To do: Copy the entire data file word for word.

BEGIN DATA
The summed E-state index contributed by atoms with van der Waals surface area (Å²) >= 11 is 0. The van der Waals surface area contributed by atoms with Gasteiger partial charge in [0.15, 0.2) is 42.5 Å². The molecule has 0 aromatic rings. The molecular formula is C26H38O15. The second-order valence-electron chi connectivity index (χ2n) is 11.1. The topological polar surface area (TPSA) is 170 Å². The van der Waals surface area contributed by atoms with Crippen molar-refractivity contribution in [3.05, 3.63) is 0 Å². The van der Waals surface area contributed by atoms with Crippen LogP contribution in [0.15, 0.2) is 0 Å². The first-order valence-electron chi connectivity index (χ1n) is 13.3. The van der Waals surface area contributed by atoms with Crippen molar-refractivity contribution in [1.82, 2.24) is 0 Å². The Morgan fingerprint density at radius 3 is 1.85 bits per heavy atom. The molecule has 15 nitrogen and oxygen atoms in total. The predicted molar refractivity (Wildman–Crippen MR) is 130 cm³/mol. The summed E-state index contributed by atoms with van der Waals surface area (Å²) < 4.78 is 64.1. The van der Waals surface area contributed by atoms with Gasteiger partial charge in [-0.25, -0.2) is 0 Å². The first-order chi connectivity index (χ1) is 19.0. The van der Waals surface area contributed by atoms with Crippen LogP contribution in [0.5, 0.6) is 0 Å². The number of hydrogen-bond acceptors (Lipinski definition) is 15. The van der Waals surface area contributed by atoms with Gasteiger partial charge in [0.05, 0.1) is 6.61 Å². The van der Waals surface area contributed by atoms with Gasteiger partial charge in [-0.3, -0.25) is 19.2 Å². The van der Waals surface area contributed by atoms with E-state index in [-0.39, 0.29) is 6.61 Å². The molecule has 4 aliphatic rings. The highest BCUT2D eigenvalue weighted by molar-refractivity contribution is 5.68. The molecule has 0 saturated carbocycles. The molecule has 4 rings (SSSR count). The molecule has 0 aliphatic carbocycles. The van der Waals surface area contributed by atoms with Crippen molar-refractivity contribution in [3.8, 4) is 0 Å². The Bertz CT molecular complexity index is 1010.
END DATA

The summed E-state index contributed by atoms with van der Waals surface area (Å²) >= 11 is 0. The van der Waals surface area contributed by atoms with Gasteiger partial charge in [0.15, 0.2) is 42.5 Å². The molecule has 0 aromatic rings. The molecular formula is C26H38O15. The second-order valence-electron chi connectivity index (χ2n) is 11.1. The topological polar surface area (TPSA) is 170 Å². The van der Waals surface area contributed by atoms with Crippen molar-refractivity contribution in [3.05, 3.63) is 0 Å². The van der Waals surface area contributed by atoms with Crippen LogP contribution in [0.15, 0.2) is 0 Å². The first-order valence-electron chi connectivity index (χ1n) is 13.3. The van der Waals surface area contributed by atoms with Crippen molar-refractivity contribution in [1.82, 2.24) is 0 Å². The Morgan fingerprint density at radius 3 is 1.85 bits per heavy atom. The molecule has 15 nitrogen and oxygen atoms in total. The predicted molar refractivity (Wildman–Crippen MR) is 130 cm³/mol. The summed E-state index contributed by atoms with van der Waals surface area (Å²) < 4.78 is 64.1. The van der Waals surface area contributed by atoms with Gasteiger partial charge in [-0.25, -0.2) is 0 Å². The first-order chi connectivity index (χ1) is 19.0. The van der Waals surface area contributed by atoms with Crippen LogP contribution in [0.5, 0.6) is 0 Å². The number of hydrogen-bond acceptors (Lipinski definition) is 15. The van der Waals surface area contributed by atoms with Gasteiger partial charge in [0.05, 0.1) is 6.61 Å². The van der Waals surface area contributed by atoms with Gasteiger partial charge in [-0.3, -0.25) is 19.2 Å². The van der Waals surface area contributed by atoms with E-state index in [-0.39, 0.29) is 6.61 Å². The molecule has 4 aliphatic rings. The highest BCUT2D eigenvalue weighted by molar-refractivity contribution is 5.68. The molecule has 0 saturated carbocycles. The molecule has 4 rings (SSSR count). The molecule has 0 aliphatic carbocycles. The van der Waals surface area contributed by atoms with Crippen molar-refractivity contribution in [3.8, 4) is 0 Å². The Bertz CT molecular complexity index is 1010.